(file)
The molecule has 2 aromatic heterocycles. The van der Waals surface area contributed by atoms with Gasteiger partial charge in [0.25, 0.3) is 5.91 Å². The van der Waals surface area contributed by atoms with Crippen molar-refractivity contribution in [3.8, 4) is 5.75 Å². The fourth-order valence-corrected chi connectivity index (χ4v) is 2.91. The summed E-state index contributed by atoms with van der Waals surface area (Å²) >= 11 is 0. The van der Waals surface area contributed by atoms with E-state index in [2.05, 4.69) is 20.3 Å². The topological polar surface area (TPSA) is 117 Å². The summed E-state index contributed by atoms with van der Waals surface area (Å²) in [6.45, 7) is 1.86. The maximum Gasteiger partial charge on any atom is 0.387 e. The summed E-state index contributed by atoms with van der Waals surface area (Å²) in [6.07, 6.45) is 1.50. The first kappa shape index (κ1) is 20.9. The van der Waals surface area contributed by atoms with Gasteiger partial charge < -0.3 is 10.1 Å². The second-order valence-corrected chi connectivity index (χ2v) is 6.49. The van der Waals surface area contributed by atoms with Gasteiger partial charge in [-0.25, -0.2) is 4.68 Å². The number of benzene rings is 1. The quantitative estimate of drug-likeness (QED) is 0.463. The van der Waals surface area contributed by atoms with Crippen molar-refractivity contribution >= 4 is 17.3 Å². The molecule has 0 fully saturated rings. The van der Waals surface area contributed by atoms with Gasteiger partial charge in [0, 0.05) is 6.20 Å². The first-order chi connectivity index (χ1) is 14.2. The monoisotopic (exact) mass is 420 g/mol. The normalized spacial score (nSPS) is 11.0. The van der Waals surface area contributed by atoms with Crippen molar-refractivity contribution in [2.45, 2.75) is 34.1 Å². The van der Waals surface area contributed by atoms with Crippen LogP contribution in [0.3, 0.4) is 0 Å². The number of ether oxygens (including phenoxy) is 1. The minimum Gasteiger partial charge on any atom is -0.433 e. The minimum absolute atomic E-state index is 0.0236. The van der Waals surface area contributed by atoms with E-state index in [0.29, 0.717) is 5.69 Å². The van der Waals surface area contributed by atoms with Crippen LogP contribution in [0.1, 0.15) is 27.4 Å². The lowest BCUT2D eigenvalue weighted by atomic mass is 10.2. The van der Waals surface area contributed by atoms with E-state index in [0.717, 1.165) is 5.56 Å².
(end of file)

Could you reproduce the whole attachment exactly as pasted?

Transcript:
The molecule has 2 aromatic heterocycles. The van der Waals surface area contributed by atoms with Gasteiger partial charge in [0.25, 0.3) is 5.91 Å². The van der Waals surface area contributed by atoms with Crippen molar-refractivity contribution in [3.8, 4) is 5.75 Å². The fourth-order valence-corrected chi connectivity index (χ4v) is 2.91. The summed E-state index contributed by atoms with van der Waals surface area (Å²) >= 11 is 0. The van der Waals surface area contributed by atoms with E-state index in [2.05, 4.69) is 20.3 Å². The topological polar surface area (TPSA) is 117 Å². The summed E-state index contributed by atoms with van der Waals surface area (Å²) in [6.45, 7) is 1.86. The maximum Gasteiger partial charge on any atom is 0.387 e. The summed E-state index contributed by atoms with van der Waals surface area (Å²) in [6.07, 6.45) is 1.50. The first kappa shape index (κ1) is 20.9. The van der Waals surface area contributed by atoms with Gasteiger partial charge < -0.3 is 10.1 Å². The second-order valence-corrected chi connectivity index (χ2v) is 6.49. The van der Waals surface area contributed by atoms with Gasteiger partial charge in [-0.25, -0.2) is 4.68 Å². The number of benzene rings is 1. The quantitative estimate of drug-likeness (QED) is 0.463. The van der Waals surface area contributed by atoms with Crippen molar-refractivity contribution >= 4 is 17.3 Å². The molecule has 0 fully saturated rings. The van der Waals surface area contributed by atoms with Gasteiger partial charge in [0, 0.05) is 6.20 Å². The first-order chi connectivity index (χ1) is 14.2. The monoisotopic (exact) mass is 420 g/mol. The normalized spacial score (nSPS) is 11.0. The van der Waals surface area contributed by atoms with Crippen molar-refractivity contribution in [2.45, 2.75) is 34.1 Å². The van der Waals surface area contributed by atoms with Crippen LogP contribution in [0.3, 0.4) is 0 Å². The number of ether oxygens (including phenoxy) is 1. The minimum Gasteiger partial charge on any atom is -0.433 e. The minimum absolute atomic E-state index is 0.0236. The van der Waals surface area contributed by atoms with E-state index in [0.29, 0.717) is 5.69 Å². The van der Waals surface area contributed by atoms with Crippen LogP contribution in [0.1, 0.15) is 27.4 Å². The lowest BCUT2D eigenvalue weighted by atomic mass is 10.2. The van der Waals surface area contributed by atoms with E-state index in [0.717, 1.165) is 5.56 Å².